We found phallic pendant ditched in a field and now we’ll make a fortune flogging it – here’s how

A TREASURE hunting couple were stunned when they found a tiny penis-shaped pendant buried in a field.

The pair who discovered it said the Celtic relic is their most valuable find ever – worth more than £1,000.

Paul Shepheard/Cover ImagesDetectorist Paul Shepheard discovered a Celtic fertility pin from the time of the Roman invasion of Britain in a field in Lincolnshire[/caption]

Paul Shepheard/Cover ImagesThe pair who discovered it said the Celtic relic is their most valuable find ever – worth more than £1,000[/caption]

Paul and Joanne Shepheard were using their metal detectors to scour farmland in Lincolnshire when they found the 2,000-year-old relic.

The couple initially thought it was an old pin – until they saw the penis and an outline of a face.

Experts believe the object is Celtic and was a representation of the fertility god based on the Roman god Mercury.

The ancient relic depicts a bronze figurine holding a giant phallus which is hinged for movement.

It measures 5.5cm high by 1.2cm wide.

The amulet was most likely used as a locking mechanism on a belt or even a sword.

Paul and Joanne were taking part in a rally in Haconby, Lincolnshire, in November when they made the discovery using their new XP Deus II metal detectors.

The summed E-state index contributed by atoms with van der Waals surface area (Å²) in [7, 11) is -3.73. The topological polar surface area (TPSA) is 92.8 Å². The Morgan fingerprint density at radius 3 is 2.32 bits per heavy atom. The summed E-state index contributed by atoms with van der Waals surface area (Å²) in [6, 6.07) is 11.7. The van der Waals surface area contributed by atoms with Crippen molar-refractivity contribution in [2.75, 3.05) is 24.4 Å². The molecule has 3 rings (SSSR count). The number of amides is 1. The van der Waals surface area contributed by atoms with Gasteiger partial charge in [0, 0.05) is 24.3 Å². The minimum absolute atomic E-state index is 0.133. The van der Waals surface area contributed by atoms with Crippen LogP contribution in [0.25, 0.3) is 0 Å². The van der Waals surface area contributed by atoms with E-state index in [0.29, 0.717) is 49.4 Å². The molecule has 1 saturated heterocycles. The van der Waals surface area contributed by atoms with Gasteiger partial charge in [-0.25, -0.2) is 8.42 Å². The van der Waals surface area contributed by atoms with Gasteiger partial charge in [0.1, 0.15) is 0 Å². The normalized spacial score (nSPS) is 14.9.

The Shepheards have been metal detecting for over 25 years and say the fertility figurine is their most valuable find to date.

Paul, 69, from Cambridgeshire, said: “What I love about metal-detecting is that absolute surprise of what you find, and this certainly came out of the blue.

“We initially thought it was Roman as the military wore phallic pendants but they did not have moving parts, so to speak, but this was designed by the Celts who have added a hinged element making it very artistic which perhaps made their feelings even more obvious.

“We hope to use the proceeds from the sale to pay for a holiday for my wife and her mother.”

Experts believe the cheeky Celtic charm could fetch between £800 and £1,200 when it is sold at Nooans Auction house next month.

Nigel Mills, a Coins and Artefacts expert, said: “Dating to the Celtic period from the 1st century AD, this is a representation of a fertility god, probably based on the Roman god Mercury as he is holding a purse in his left hand.

“This male figure with its hinged oversized phallus would have had symbolic powers of good luck and warding off evil spirits and may have served as a locking mechanism as a buckle to hold a belt and scabbard for a sword.

“There is nothing quite like it, I am hoping it will attract a lot of attention.”

The couple isn’t the first to make a brilliant discovery while metal detecting.

This husband and wife found five medieval coins while metal detecting in a Kent field – and are set to make £15,000 from their discovery.

Meanwhile, one baker hopes to make some serious dough after finding a rare 539-year-old gold coin worth £15,000 while out metal detecting.

Noonans/Cover ImagesThe phallic object is worth a hefty sum[/caption]